And speaking of Nathan.  Every time Zach Littell enters a game I think of Nathan.  Just something about him causes me to think if it is possible that Littell can become the Twins current day Joe Nathan.  Sure would be nice, wouldn't it? 



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    Wagner struck out 33% of all batters he faced; Nathan almost 26%. Wagner ERA was less by about 0.5 run, WHIP was less than 1 for Wagner versus 1.12. His strikeout per walk was 3.99 versus 2.84.


    Wagner was better than Trevor Hoffman who is in the HOF.

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    No.  I am not a relief pitcher in the HOF fan.  I loved having Nathan on the team, but never felt I was watching a HOF pitcher.  The fact is I would remove most of those already in rather than adding more.  RP and DH are just not on the same level as SP and players who have to field a position. 

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    While RPs are generally mediocre at best starters that found themselves pushed to the pen, I do think the elite of them should be in the HOF.


    I do not think Hoffman is part of that elite club. Billy Wagner absolutely is. With Hoffman in, I can't believe Billy Wagner is struggling.


    This coming from a guy who can't understand how Kenny Lofton was one and done while his vastly inferior teammate for many of those years, Omar Vizquel, is likely going to make it. But that's another discussion.

    Joe Nathan is a borderline case. I am a big hall guy, meaning put in guys like Kenny Lofton, Andrew Jones, Tommy John, & Scott Rolen (not Omar Vizquel & Harold Baines big hall though...I have SOME standards). As far as reliever go, Nathan was clearly one of the six best ever. I'd say five best ever.

    I'd put him in, but like Andrew Jones or Scott Rolen, it's not a travesty if he doesn't make it. 


    As long as they don't include Harold Baines or Omar Vizquel. Then all the standards are broken.

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    I would love to see Joe Nathan in the HOF. As the parent of two young boys at the time, I considered him hands-down the most willing to sign autographs, etc., and he seemed to set the tone so that other bullpen guys followed his lead.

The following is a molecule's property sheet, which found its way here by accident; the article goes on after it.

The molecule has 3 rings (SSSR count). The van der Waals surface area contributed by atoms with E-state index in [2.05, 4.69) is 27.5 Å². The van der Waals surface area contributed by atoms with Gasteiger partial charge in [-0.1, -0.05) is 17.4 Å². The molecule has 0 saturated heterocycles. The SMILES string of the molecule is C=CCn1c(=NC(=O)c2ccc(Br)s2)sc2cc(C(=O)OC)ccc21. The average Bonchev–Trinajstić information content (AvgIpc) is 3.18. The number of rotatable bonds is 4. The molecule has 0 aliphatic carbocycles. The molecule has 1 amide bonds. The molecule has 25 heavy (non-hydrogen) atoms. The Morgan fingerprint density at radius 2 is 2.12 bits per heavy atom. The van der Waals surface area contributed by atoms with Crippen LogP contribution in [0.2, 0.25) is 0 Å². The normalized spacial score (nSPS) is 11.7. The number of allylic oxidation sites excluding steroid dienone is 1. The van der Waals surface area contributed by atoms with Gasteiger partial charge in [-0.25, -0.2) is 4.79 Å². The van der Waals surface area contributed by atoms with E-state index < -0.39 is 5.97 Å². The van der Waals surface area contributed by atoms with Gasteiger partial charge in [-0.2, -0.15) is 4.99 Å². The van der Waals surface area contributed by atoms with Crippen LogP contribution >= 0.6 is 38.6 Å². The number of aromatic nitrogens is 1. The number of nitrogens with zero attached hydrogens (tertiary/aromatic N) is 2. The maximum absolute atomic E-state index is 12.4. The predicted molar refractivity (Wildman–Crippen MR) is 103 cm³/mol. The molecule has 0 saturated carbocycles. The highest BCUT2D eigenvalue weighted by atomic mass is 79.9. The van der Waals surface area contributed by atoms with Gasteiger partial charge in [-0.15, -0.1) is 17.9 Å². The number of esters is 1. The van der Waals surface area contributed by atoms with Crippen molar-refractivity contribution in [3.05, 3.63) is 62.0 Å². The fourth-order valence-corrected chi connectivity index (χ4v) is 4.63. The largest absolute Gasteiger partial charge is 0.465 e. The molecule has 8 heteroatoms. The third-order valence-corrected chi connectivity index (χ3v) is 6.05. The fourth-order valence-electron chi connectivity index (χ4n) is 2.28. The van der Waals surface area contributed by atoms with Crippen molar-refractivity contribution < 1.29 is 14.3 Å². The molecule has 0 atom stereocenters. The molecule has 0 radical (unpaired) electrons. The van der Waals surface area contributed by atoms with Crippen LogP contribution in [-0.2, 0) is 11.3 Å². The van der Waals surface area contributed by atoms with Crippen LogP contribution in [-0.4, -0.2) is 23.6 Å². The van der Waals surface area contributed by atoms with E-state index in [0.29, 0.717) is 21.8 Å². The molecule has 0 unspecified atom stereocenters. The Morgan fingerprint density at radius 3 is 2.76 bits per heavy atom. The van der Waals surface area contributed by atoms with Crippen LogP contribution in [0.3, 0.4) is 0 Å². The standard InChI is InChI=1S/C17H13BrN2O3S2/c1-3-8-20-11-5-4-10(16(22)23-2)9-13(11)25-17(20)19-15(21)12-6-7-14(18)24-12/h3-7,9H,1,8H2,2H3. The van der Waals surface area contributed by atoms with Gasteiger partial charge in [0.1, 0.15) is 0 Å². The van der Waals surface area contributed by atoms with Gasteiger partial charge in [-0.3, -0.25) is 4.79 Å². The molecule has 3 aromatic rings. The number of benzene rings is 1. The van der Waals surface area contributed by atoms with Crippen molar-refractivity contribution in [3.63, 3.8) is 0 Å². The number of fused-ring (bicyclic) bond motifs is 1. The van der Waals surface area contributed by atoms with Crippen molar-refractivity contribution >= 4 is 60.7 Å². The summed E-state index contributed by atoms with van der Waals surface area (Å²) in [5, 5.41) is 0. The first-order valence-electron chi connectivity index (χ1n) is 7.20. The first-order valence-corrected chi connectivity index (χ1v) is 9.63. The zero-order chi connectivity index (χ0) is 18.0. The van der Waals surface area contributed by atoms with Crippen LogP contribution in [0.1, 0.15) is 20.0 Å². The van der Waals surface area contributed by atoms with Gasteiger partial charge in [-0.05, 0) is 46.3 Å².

That said, I wouldn't have considered him as having a shot until I look at the stats you name, which seem to suggest that he's better than I've given him credit. However, I think the fact that I had to look that up to see probably suggests how he's viewed.


    I think he'll have a tough shot with the writers, but maybe veterans committees down the road will see him as a Ted Simmons -- really, really good, but typically under the radar. Now that I think of it, there's somewhat of a parallel with Simmons. Simmons was good under the shadow of Bench, the best catcher of all time. Nathan spent a lot of years in the shadow of Rivera, history's best closer. 

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    I look at other possible HOFers and think both Nathan and Wagner are marginal for deserving induction. This year, Jeter makes it on the first ballot and Curt Schilling should finally bring votes in (if the writers can put politics aside as they should - evaluate baseball). Larry Walker is another marginal guy. Whenever Clemons and Bonds get to their final year; that’s when you vote them in (just think of controversy in 15-20 years when cheating Astros are to be considered!). So, I won’t be upset either way if Wagner and/or Joe get a yes or no ultimately.